I didn't watch the rest of the cycle, but I am not surprised that Nick's choir won, simply because he is presently the most popular celebrity out of the 5 represented. I don't think that most people can even begin to judge a good choir for themselves. The decision was extended to non-experts, so I expected a non-expert decision. Maybe this makes me elitist, but it doesn't really matter, because this election only really mattered to the 5 charities that were at stake, and each deserved to win.

As far as race or sex, I think that if Beyonce (someone whom I consider as popular as Nick Lachey) had led one of the choirs, then perhaps the black, female choir may have won simply because she is so popular... but I do not make this statement lightly. there are many more hugely-popular white male entertainers out there today than there are female and/or non-white' The odds are stacked for the white-dude choir.

I have my own choir blog- I wonder why the public has become so disengaged by classical choral music, and seek to tie that in with the overall atrophy of the classical music industry. Some reasons are obvious- others are worth exploring.

So, thanks for posting your thoughts.

Jesse Wendel said...

I'll tag on -- months later -- to the choir part.

There is a world of difference between a Boy's Choir and a Girl's Choir.

Boy's voices sound much more "angelic" while girl's voice simply sound "young." Is this sexism?

I honestly don't know. I know that these are the first words which pop up for me when I, someone who sang in the U.S. equivalent of the Vienna Choir Boys, from eight through thirteen, touring all across the United States, Canada, England and Scotland, performing on CBS and the BBC, and singing in both the U.S. Capital rotunda and the Queen Elizabeth Hall on Easter Sunday... I tell you that girl's voice simply sound young, while boy's voice's sound like angels.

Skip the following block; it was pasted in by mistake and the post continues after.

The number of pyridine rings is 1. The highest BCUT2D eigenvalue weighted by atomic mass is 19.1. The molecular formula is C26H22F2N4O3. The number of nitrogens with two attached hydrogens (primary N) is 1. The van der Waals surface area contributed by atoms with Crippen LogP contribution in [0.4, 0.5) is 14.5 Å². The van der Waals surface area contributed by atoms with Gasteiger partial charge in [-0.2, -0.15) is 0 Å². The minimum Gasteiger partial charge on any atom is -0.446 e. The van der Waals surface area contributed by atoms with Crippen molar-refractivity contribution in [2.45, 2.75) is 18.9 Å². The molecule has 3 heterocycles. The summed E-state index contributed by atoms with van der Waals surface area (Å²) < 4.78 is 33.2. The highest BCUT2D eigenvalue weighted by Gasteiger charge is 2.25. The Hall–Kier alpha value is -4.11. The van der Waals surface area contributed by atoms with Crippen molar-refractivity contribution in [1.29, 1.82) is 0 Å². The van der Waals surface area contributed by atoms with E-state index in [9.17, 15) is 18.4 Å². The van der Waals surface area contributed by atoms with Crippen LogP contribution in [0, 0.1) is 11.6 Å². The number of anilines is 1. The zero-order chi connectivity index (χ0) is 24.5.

Perhaps it is that girls voice will stay in that range forever, while a boy's range lasts only a few short years before puberty takes it away as the boy becomes a teenager.

In any event, being able to read music is required of any competent chorister, even in church choruses.

Reading music at that level is essential of world-class choruses such as the Tucson Boys Chorus or the Vienna Choir Boys. When I was in the Touring Group (the 1972/73 Tour) we could pick up a Mass or a Magnificat and sing it adequately our first time through. We could sing it well the second time. And on the third time, you could bring up the curtain and we'd perform in front of hundreds to thousands, literally. Sometimes, that's how it went down. To spotlights and standing ovations.